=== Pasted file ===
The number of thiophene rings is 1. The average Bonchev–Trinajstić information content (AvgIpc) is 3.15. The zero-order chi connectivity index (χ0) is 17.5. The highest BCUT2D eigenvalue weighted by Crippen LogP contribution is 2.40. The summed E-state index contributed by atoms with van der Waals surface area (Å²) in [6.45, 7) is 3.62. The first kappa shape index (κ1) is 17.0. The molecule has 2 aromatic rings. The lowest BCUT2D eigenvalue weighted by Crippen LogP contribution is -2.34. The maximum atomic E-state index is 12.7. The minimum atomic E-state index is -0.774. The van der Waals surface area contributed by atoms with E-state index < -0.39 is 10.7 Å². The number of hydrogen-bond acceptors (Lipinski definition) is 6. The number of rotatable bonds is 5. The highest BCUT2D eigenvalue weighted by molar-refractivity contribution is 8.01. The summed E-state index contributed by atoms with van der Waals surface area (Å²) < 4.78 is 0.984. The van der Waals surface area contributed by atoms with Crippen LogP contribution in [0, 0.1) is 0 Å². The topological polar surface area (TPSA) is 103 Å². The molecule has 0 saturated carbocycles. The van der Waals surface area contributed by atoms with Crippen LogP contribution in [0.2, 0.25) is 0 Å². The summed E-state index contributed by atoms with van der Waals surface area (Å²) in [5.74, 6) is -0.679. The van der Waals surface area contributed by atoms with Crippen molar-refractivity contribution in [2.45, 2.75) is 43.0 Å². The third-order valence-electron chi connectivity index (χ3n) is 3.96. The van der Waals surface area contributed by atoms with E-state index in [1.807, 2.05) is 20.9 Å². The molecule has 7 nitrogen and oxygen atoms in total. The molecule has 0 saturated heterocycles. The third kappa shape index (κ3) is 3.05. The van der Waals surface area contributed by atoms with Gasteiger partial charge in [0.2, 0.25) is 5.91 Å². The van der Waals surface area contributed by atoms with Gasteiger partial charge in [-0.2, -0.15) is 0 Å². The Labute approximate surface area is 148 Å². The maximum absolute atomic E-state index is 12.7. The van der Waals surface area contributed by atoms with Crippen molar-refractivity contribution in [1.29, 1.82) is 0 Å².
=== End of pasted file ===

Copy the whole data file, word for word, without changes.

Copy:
The number of thiophene rings is 1. The average Bonchev–Trinajstić information content (AvgIpc) is 3.15. The zero-order chi connectivity index (χ0) is 17.5. The highest BCUT2D eigenvalue weighted by Crippen LogP contribution is 2.40. The summed E-state index contributed by atoms with van der Waals surface area (Å²) in [6.45, 7) is 3.62. The first kappa shape index (κ1) is 17.0. The molecule has 2 aromatic rings. The lowest BCUT2D eigenvalue weighted by Crippen LogP contribution is -2.34. The maximum atomic E-state index is 12.7. The minimum atomic E-state index is -0.774. The van der Waals surface area contributed by atoms with E-state index < -0.39 is 10.7 Å². The number of hydrogen-bond acceptors (Lipinski definition) is 6. The number of rotatable bonds is 5. The highest BCUT2D eigenvalue weighted by molar-refractivity contribution is 8.01. The summed E-state index contributed by atoms with van der Waals surface area (Å²) < 4.78 is 0.984. The van der Waals surface area contributed by atoms with Crippen LogP contribution in [0, 0.1) is 0 Å². The topological polar surface area (TPSA) is 103 Å². The molecule has 0 saturated carbocycles. The van der Waals surface area contributed by atoms with Crippen LogP contribution in [0.2, 0.25) is 0 Å². The summed E-state index contributed by atoms with van der Waals surface area (Å²) in [5.74, 6) is -0.679. The van der Waals surface area contributed by atoms with Crippen molar-refractivity contribution in [2.45, 2.75) is 43.0 Å². The third-order valence-electron chi connectivity index (χ3n) is 3.96. The van der Waals surface area contributed by atoms with E-state index in [1.807, 2.05) is 20.9 Å². The molecule has 7 nitrogen and oxygen atoms in total. The molecule has 0 saturated heterocycles. The third kappa shape index (κ3) is 3.05. The van der Waals surface area contributed by atoms with Gasteiger partial charge in [0.2, 0.25) is 5.91 Å². The van der Waals surface area contributed by atoms with Gasteiger partial charge in [-0.2, -0.15) is 0 Å². The Labute approximate surface area is 148 Å². The maximum absolute atomic E-state index is 12.7. The van der Waals surface area contributed by atoms with Crippen molar-refractivity contribution in [1.29, 1.82) is 0 Å².